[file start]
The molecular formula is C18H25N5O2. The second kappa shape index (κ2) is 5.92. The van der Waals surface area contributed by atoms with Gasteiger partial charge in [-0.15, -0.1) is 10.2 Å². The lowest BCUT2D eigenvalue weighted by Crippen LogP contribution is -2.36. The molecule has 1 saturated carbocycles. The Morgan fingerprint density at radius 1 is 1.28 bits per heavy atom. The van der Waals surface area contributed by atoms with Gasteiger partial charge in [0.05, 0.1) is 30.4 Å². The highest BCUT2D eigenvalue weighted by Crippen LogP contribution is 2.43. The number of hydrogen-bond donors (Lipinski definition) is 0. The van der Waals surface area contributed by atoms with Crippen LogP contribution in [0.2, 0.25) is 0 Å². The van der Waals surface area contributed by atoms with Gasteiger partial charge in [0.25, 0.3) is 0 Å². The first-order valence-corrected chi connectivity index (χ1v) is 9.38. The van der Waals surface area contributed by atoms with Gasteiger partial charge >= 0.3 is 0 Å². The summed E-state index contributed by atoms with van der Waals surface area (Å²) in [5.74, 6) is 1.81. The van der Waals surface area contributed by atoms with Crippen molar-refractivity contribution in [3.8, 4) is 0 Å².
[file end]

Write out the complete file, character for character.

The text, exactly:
The molecular formula is C18H25N5O2. The second kappa shape index (κ2) is 5.92. The van der Waals surface area contributed by atoms with Gasteiger partial charge in [-0.15, -0.1) is 10.2 Å². The lowest BCUT2D eigenvalue weighted by Crippen LogP contribution is -2.36. The molecule has 1 saturated carbocycles. The Morgan fingerprint density at radius 1 is 1.28 bits per heavy atom. The van der Waals surface area contributed by atoms with Gasteiger partial charge in [0.05, 0.1) is 30.4 Å². The highest BCUT2D eigenvalue weighted by Crippen LogP contribution is 2.43. The number of hydrogen-bond donors (Lipinski definition) is 0. The van der Waals surface area contributed by atoms with Crippen LogP contribution in [0.2, 0.25) is 0 Å². The van der Waals surface area contributed by atoms with Gasteiger partial charge in [0.25, 0.3) is 0 Å². The first-order valence-corrected chi connectivity index (χ1v) is 9.38. The van der Waals surface area contributed by atoms with Gasteiger partial charge >= 0.3 is 0 Å². The summed E-state index contributed by atoms with van der Waals surface area (Å²) in [5.74, 6) is 1.81. The van der Waals surface area contributed by atoms with Crippen molar-refractivity contribution in [3.8, 4) is 0 Å².